In HTTP 1.1, there actually is a status code (307) which indicates that the request should be repeated using the same method and post data.
As others have said, there is a potential for misuse here which may be why many frameworks stick to 301 and 302 in their abstractions. However, with proper understanding and responsible usage, you should be able to accomplish what you're looking for.
Note that according to the W3.org spec, when the
METHOD is not
GET, user agents should prompt the user before re-executing the request at the new location. You should also provide a note and a fallback mechanism for the user in case old user agents aren't sure what to do with a 307.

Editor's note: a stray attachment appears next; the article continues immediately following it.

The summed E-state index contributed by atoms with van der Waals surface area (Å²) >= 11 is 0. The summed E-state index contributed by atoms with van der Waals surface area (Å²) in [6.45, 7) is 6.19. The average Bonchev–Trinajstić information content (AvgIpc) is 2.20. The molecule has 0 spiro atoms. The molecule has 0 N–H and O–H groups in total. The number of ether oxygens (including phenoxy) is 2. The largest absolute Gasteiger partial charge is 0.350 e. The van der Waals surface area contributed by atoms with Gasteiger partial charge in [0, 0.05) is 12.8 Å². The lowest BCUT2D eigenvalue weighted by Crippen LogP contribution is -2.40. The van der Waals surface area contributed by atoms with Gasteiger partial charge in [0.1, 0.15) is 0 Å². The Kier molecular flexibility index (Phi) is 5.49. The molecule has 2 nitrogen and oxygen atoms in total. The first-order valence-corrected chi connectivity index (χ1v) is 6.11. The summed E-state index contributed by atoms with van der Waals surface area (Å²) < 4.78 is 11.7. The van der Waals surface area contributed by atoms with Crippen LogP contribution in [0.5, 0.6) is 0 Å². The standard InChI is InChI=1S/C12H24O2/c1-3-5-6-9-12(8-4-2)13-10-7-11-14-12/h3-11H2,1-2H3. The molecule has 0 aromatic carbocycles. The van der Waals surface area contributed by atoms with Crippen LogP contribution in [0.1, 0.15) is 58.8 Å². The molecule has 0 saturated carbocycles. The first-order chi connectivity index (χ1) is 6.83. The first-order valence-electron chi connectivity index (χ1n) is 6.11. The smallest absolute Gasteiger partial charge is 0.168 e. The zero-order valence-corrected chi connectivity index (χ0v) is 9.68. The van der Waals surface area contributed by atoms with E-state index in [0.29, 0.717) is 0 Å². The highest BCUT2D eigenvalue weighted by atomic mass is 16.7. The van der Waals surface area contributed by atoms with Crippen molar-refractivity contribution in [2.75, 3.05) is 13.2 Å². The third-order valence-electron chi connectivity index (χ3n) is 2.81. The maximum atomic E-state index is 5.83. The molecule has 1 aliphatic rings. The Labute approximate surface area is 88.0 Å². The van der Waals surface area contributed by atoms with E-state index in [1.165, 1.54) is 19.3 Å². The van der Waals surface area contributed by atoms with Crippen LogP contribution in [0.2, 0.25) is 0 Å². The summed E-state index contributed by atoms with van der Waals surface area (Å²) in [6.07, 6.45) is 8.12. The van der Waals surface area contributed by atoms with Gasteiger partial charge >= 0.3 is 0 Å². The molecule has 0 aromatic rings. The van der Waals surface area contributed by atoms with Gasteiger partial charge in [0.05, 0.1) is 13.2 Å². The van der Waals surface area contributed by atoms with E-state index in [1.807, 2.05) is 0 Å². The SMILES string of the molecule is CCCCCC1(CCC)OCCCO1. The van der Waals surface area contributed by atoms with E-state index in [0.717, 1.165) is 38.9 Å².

Using this form:
<form action="Test307.aspx" method="post">
<input type="hidden" name="test" value="the test" />
<input type="submit" value="test" />
And having Test307.aspx simply return 307 with the Location:http://google.com, Chrome 13 and Fiddler confirm that "test=the test" is indeed posted to Google. Of course the further response is a 405 since Google doesn't allow the POST, but it shows the mechanics.
For more information see List of HTTP status codes and the W3.org spec.
307 Temporary Redirect (since HTTP/1.1) In this occasion, the request
should be repeated with another URI, but future requests can still use
the original URI.2 In contrast to 303, the request method should not
be changed when reissuing the original request. For instance, a POST
request must be repeated using another POST request.